Conceptualizing user preference and trust in western designed banking software systems in developing countries

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Abstract

© 2015 Sabi HM, et al. Organizations in developing countries have over the last decade been investing heavily in information and communication technologies to drive efficiency and effectiveness of their operations. Recent advancements in the development of 21 st century banking systems and competition in the banking industry has forced many banks in developing countries to import and use systems designed for the western banking markets and operations. This study investigated the contextual factors impacting adoption, implementation and usage of these western designed software packages in developing countries through a case study of the implementation of Oracle FLEXCUBE at a bank in Cameroon. A mixed-method design approach and triangulation of two technology adoption theories underpinned the research design. Findings revealed significant impact of contextual factors on the implementation process and unexpected trust for western designed software packages compared to local alternatives. Results also show that preference and trust in western designed banking systems cannot be solely explained by constructs from technology adoption theories. Implications and recommendations for future implementations of western designed software packages in similar contexts are discussed.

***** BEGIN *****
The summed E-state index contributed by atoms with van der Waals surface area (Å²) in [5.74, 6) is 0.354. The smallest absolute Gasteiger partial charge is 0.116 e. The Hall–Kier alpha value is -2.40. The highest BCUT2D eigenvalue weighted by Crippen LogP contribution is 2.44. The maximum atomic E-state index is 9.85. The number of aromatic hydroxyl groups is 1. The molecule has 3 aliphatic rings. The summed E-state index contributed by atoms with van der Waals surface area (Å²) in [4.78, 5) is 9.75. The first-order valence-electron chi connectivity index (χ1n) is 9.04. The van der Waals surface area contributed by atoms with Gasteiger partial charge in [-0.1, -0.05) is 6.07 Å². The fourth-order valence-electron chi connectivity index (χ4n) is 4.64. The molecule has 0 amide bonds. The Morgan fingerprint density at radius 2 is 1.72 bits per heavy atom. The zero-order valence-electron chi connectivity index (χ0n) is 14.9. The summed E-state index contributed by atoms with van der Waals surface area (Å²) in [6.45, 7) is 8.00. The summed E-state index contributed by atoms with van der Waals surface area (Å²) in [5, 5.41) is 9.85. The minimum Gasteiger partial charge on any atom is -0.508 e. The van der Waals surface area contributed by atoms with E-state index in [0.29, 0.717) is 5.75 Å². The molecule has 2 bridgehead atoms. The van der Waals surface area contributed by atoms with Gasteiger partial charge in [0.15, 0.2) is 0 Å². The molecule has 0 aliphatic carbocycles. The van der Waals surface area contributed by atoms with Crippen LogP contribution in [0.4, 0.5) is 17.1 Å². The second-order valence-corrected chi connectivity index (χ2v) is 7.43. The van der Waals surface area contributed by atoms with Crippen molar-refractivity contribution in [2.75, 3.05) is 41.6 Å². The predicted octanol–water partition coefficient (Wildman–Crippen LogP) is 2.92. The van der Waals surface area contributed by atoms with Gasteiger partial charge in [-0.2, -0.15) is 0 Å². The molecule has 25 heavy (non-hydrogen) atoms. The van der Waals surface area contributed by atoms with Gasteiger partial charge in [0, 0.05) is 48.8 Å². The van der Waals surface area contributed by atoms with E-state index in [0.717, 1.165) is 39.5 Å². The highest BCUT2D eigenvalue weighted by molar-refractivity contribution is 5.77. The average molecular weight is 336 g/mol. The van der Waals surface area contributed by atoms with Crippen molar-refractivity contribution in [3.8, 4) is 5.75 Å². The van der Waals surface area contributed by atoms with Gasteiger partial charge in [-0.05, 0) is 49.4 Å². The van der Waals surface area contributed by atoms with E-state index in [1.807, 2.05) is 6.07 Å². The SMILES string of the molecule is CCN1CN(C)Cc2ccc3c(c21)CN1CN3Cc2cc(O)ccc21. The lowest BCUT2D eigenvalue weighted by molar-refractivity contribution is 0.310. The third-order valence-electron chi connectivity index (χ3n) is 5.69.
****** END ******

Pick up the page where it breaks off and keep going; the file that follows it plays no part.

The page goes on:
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APA

Sabi, H. M., Mlay, S. V., Tsuma, C. K., & Bang, H. N. (2015). Conceptualizing user preference and trust in western designed banking software systems in developing countries. Journal of Internet Banking and Commerce, 20(3). https://doi.org/10.4172/2165-7866.1000126

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